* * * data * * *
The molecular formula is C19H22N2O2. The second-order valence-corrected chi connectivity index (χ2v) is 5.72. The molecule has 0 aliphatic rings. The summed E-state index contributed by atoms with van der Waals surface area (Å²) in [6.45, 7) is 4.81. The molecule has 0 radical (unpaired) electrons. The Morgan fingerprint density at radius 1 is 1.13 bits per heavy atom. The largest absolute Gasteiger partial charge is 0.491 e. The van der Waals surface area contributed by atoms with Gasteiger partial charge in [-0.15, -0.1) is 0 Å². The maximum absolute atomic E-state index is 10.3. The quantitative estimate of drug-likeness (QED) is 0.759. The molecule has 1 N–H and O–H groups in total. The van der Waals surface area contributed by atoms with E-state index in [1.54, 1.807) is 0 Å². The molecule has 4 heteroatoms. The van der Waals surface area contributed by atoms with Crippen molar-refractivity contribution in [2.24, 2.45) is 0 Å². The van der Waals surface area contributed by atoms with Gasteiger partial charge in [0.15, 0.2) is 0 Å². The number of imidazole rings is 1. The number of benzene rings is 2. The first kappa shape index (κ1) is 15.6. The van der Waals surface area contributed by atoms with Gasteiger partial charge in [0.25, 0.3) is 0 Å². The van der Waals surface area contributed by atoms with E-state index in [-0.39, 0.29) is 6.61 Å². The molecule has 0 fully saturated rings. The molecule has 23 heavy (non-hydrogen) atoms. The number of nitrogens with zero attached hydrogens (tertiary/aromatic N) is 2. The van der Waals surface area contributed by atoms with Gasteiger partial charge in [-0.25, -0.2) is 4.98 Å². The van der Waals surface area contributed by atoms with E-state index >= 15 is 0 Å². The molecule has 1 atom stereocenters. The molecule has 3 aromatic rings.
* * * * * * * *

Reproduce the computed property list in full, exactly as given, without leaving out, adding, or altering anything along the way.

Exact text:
The molecular formula is C19H22N2O2. The second-order valence-corrected chi connectivity index (χ2v) is 5.72. The molecule has 0 aliphatic rings. The summed E-state index contributed by atoms with van der Waals surface area (Å²) in [6.45, 7) is 4.81. The molecule has 0 radical (unpaired) electrons. The Morgan fingerprint density at radius 1 is 1.13 bits per heavy atom. The largest absolute Gasteiger partial charge is 0.491 e. The van der Waals surface area contributed by atoms with Gasteiger partial charge in [-0.15, -0.1) is 0 Å². The maximum absolute atomic E-state index is 10.3. The quantitative estimate of drug-likeness (QED) is 0.759. The molecule has 1 N–H and O–H groups in total. The van der Waals surface area contributed by atoms with E-state index in [1.54, 1.807) is 0 Å². The molecule has 4 heteroatoms. The van der Waals surface area contributed by atoms with Crippen molar-refractivity contribution in [2.24, 2.45) is 0 Å². The van der Waals surface area contributed by atoms with Gasteiger partial charge in [0.15, 0.2) is 0 Å². The number of imidazole rings is 1. The number of benzene rings is 2. The first kappa shape index (κ1) is 15.6. The van der Waals surface area contributed by atoms with Gasteiger partial charge in [0.25, 0.3) is 0 Å². The van der Waals surface area contributed by atoms with E-state index in [-0.39, 0.29) is 6.61 Å². The molecule has 0 fully saturated rings. The molecule has 23 heavy (non-hydrogen) atoms. The number of nitrogens with zero attached hydrogens (tertiary/aromatic N) is 2. The van der Waals surface area contributed by atoms with Gasteiger partial charge in [-0.25, -0.2) is 4.98 Å². The van der Waals surface area contributed by atoms with E-state index >= 15 is 0 Å². The molecule has 1 atom stereocenters. The molecule has 3 aromatic rings.